Commercial mural art has produced a number of iconic advertisements painted on highly visible locations, and have become visual staples of the city. Many of the city’s longest practicing mural artists began their careers and honed their techniques in commercial mural art and sign painting. Many artists still are supported by commercial work, in addition to their own personal projects and non-commercial mural work.
Sign painting had been a practice in Toronto since the late 19th century, with a new appetite for bold and rendered advertisements beginning in the 1970’s and 80’s. The need for commercial mural painting dwindled by the mid 1990’s amidst new technologies for digital advertisements and large scale printing. Yet the trade is still thriving today; it is perhaps the recent novelty of hand-painted work that has encouraged some sign companies to have their mural artists on salary.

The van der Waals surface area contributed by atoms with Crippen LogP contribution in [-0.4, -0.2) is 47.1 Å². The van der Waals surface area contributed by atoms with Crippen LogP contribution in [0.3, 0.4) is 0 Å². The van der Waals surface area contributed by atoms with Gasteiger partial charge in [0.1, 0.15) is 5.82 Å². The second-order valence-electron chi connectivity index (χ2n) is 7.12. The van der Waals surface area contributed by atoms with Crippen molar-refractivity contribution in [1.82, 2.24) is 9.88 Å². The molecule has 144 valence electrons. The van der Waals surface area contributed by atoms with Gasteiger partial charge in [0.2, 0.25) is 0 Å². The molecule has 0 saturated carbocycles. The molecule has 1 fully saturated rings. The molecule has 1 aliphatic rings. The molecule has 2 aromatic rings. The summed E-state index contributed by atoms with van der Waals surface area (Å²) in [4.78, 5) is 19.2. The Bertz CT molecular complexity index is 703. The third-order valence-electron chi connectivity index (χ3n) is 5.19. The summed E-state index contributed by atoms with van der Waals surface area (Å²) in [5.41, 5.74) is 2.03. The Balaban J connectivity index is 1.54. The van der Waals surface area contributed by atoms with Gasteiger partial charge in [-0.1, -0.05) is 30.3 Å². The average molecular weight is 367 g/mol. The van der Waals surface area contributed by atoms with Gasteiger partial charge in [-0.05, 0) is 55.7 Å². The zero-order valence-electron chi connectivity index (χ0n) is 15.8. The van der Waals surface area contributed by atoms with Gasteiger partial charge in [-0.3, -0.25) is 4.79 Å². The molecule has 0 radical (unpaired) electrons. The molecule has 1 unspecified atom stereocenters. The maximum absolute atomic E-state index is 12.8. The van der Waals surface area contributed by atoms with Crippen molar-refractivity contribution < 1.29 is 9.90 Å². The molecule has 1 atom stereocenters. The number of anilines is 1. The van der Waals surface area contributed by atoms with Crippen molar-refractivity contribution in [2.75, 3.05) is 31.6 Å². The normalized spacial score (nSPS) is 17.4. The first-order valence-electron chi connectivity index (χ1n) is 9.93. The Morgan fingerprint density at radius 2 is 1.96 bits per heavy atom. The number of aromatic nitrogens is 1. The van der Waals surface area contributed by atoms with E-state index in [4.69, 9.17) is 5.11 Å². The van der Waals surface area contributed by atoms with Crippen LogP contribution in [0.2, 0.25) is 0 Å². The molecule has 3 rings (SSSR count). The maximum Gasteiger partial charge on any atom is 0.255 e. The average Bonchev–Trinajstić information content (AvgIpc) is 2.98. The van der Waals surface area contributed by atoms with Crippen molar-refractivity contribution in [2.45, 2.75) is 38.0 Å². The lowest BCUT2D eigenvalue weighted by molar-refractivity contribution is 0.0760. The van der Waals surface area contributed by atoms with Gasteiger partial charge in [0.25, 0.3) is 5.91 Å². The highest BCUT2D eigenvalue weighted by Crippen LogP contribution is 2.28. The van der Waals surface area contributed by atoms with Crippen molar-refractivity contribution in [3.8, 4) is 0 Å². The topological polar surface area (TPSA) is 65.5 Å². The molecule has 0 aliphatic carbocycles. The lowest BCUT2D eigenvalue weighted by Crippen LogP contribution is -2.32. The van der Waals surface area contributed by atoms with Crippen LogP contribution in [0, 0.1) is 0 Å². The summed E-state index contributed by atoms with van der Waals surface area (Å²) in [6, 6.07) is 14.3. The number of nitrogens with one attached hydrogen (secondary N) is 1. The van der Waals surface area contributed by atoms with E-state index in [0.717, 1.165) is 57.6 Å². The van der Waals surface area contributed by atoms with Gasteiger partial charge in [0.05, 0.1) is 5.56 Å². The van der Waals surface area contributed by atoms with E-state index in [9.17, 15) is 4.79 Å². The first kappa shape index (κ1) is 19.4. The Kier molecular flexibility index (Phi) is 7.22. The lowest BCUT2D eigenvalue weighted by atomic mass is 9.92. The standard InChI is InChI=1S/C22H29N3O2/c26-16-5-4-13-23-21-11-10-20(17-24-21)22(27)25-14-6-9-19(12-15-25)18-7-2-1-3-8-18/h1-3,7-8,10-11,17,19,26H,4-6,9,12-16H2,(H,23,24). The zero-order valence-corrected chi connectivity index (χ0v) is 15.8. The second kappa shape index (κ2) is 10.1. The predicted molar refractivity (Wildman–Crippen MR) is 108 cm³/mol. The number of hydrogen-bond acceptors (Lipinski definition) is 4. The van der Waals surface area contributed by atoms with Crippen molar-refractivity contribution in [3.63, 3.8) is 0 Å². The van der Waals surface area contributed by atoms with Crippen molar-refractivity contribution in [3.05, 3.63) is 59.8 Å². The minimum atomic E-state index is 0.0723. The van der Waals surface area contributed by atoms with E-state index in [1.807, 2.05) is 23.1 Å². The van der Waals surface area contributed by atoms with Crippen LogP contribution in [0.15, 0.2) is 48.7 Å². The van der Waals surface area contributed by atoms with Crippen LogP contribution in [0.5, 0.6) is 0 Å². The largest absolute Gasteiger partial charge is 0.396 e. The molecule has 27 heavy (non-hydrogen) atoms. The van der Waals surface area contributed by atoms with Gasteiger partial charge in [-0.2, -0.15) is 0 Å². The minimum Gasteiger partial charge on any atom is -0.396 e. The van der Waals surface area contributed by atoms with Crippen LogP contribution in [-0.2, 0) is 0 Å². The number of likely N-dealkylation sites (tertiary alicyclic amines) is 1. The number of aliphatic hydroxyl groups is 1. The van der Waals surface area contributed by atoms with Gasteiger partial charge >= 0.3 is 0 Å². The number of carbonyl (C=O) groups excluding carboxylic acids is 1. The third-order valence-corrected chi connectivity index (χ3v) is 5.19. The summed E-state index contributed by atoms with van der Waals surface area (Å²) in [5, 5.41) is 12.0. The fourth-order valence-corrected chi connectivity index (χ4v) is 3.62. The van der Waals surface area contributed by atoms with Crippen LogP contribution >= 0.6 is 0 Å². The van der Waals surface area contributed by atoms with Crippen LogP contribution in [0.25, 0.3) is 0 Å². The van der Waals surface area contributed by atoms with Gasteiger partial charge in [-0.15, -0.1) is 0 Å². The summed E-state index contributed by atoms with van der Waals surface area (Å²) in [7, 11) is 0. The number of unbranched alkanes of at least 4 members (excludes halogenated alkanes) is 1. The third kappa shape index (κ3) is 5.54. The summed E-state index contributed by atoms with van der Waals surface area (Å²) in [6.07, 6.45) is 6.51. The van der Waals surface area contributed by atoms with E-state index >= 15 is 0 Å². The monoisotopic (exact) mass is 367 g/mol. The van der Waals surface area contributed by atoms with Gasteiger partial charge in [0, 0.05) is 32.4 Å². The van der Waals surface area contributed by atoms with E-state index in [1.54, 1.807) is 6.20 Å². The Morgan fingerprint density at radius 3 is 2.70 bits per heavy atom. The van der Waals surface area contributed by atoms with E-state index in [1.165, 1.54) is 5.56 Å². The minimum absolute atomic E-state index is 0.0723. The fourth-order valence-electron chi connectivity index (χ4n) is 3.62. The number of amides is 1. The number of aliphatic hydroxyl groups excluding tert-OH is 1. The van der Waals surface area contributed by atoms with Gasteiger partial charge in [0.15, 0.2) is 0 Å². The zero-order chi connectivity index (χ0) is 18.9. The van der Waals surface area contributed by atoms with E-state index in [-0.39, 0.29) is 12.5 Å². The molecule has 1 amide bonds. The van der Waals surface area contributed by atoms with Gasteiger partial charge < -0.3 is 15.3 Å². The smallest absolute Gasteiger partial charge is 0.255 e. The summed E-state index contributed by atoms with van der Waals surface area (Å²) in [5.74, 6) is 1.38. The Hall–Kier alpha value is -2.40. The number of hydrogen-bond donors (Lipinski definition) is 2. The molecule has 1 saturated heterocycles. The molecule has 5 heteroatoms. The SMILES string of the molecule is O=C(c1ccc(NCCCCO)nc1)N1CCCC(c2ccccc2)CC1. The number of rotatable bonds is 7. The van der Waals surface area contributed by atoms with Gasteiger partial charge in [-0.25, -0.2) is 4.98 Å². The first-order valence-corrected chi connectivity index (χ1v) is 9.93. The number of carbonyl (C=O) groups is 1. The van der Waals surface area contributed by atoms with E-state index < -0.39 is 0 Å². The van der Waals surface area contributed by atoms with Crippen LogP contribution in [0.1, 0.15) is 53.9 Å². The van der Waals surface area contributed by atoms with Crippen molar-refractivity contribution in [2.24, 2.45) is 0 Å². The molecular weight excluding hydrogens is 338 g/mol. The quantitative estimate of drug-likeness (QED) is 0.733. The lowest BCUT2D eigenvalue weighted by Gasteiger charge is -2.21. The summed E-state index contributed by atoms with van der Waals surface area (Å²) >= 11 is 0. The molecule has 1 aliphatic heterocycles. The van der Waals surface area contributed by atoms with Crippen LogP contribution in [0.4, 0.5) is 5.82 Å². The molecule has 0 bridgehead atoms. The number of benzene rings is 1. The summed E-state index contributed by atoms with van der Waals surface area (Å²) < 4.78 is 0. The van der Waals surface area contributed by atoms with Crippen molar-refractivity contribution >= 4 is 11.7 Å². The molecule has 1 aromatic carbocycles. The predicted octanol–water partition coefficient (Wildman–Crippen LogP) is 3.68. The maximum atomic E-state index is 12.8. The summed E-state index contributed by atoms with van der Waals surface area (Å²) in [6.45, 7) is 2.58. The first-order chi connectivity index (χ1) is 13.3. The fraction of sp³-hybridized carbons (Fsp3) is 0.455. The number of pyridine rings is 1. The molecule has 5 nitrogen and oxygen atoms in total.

In light of the many building developments in the city, many of the old, faded advertisements have been torn down or become hidden by new buildings. Recently, Toronto, like many other cities, has an increased appreciation and fascination with hand painted signs, and a nostalgia for the faded ‘ghost signs’ of decades ago. This has created a movement for preserving and restoring old advertising murals, elevating their status to cultural artifacts.